Missouri Green Party fights for space on state’s 2024 ballot. Will it find favor?
COLUMBIA, Mo. — Outside the bustle of the Columbia Farmers Market, Les Hahn was busy selling registered voters on an alternative political party’s quest to make the Missouri ballot in 2024.
The Missouri Green Party, with none of its statewide candidates winning at least 2% of the vote in 2018 and 2020, failed to make Missouri’s ballot last year.
St Louis Post Dispatch
October 31, 2023
But Green Party volunteers such as Hahn have been making a concerted push to gather the 10,000 valid voter signatures state law requires to reclaim ballot access.
The ballot push — in combination with other efforts to draw voters from the two major political parties — could make a big impact on election outcomes in 2024 if third parties grab a significant portion of the vote.
Hahn, carrying a clipboard and wearing a Green Party T-shirt and rainbow suspenders, said people signing the petition wanted an alternative to the "corporate-owned" Democratic and Republican candidates.
Nathan Kline, who is leading the Missouri Green Party's canvassing effort, said the party as of October had secured more than 5,000 signatures, putting it on track to submit the required number of signatures by the July 29 deadline.
"A growing number of Americans are understanding that we can either have one person, one vote, or we can have one dollar, one vote," Kline said. On the climate, he said, "we see this as an existential crisis and the most important thing. I mean, if you don't understand it yet, you soon will, as the climate continues to get worse."
A key Green Party selling point is that it rejects corporate PAC donations. That stance has caught on in Washington, almost exclusively among Democrats, with more than 70 members of the current Congress saying they were swearing off such contributions, up from 59 in the previous Congress, Roll Call reported in December. Some Republicans, such as U.S. Rep. Matt Gaetz of Florida, have also renounced corporate cash.
Kline said both the Democrats and Republicans actively take money from the fossil fuel industry and support continued fossil fuel subsidies.
Kline also claimed Democrats had issued more oil and gas permits than Republicans.
In fact, during Biden's first two years and seven months as president, the Democrat's Bureau of Land Management had approved more oil and gas leases on federal land than Trump in that same time period, according to an analysis by E&E News published last month.
The federal government expects surging domestic oil production to reach a record 12.9 million barrels per day by the end of the year, the outlet reported.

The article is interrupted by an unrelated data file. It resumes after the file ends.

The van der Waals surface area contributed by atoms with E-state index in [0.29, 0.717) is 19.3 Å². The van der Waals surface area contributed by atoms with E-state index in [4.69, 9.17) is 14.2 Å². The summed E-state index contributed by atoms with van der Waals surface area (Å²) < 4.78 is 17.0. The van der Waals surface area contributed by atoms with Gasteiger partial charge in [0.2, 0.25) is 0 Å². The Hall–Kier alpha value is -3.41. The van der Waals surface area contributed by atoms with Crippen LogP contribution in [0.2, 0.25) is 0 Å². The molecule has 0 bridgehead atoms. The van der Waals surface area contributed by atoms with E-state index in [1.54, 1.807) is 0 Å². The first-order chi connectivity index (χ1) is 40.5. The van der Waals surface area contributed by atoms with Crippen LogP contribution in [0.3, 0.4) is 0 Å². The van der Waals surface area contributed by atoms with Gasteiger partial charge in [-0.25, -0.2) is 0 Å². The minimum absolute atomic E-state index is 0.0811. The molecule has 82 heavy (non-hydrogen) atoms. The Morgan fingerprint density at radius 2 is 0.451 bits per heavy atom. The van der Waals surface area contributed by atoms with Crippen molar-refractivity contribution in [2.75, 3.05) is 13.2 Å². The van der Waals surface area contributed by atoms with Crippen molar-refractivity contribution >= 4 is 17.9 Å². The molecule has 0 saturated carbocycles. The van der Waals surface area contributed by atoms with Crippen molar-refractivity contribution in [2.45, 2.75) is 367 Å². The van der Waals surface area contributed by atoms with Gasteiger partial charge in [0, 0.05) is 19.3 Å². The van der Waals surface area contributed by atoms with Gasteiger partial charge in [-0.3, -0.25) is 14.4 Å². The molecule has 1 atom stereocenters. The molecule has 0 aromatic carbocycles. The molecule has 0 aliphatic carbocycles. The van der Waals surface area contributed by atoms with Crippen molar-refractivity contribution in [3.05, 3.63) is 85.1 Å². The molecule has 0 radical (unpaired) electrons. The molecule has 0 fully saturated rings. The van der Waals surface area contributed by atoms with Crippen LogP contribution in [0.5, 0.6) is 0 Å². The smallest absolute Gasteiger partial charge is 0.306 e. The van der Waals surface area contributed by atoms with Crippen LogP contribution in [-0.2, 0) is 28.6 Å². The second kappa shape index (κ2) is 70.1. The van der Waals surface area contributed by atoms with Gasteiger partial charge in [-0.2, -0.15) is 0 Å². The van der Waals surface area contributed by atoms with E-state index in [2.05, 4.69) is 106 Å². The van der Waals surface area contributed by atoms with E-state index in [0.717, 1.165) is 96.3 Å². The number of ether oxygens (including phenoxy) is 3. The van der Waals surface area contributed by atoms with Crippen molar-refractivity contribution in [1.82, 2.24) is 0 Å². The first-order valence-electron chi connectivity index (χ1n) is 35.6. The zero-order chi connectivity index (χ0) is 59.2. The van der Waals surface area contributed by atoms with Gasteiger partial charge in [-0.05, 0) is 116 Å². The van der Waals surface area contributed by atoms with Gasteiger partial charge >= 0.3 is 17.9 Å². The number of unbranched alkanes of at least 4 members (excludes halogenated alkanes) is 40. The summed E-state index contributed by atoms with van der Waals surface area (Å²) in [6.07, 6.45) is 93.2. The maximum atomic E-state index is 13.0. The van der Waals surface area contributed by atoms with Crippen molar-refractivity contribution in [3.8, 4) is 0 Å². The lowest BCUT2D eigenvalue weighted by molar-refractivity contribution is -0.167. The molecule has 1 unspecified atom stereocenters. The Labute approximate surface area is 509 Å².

"We've already had four years of Donald Trump administration. We know what it is," Kline said. "It's incompetence and it plays on some of the worst aspects of American history — our racist, sexist history. But he's no more dangerous to the future of life on Earth than the Blue Team."
"Over-inflating him (Trump) as, you know, as the existential crisis himself is a lie — or a profound misunderstanding — or maybe both," Kline said.
But Greens, and voters inclined to vote for the party, could be weighing issues other than the climate next year.
Liberal activist Ralph Nader, 89, who led the party's presidential ticket in 2000, told The Washington Post that he fears a rise of fascism under Trump and that in a Biden versus Trump calculation, defeating Trump is his overriding political mission.
The Green Party reached its high-water mark in the United States in 2000, winning 2.74% of the national vote in that year's presidential election.
The party won 97,488 votes in Florida, possibly siphoning enough votes from Democrat Al Gore to deliver the White House to Republican George Bush.
That was Biden's conclusion at the time. "Nader cost us the election," the then-U.S. senator from Delaware told The New York Times in 2000.
But while many view it as a spoiler in the United States, the international Green movement has played kingmaker in Europe, in systems where various political parties form majority coalitions to control the government.
In Germany, for instance, now-Chancellor Olaf Scholz of the Social Democrats Party formed a coalition government with the Greens and Free Democrats after 2021 national elections, relegating retiring Chancellor Angela Merkel's center-right Christian Democratic Union party to the opposition.
Kline said the Greens face "special hurdles" in United States politics but pointed to two instances in American history where third parties had played crucial roles in social change: the formation of Abraham Lincoln's anti-slavery Republican Party prior to the Civil War; he also said President Franklin Delano Roosevelt borrowed from the Socialist Party's early 20th century agenda in response to the Great Depression.
Voters "are sick of money in politics, they're sick of corruption, and they're looking for someone that's going to be public servants and someone that's going to redistribute wealth," he said.
"They don't see a difference between the Blue Team and the Red Team making any significant difference in their lives," Kline said, adding that voters aren't excited about deciding between presidents Biden and Trump again.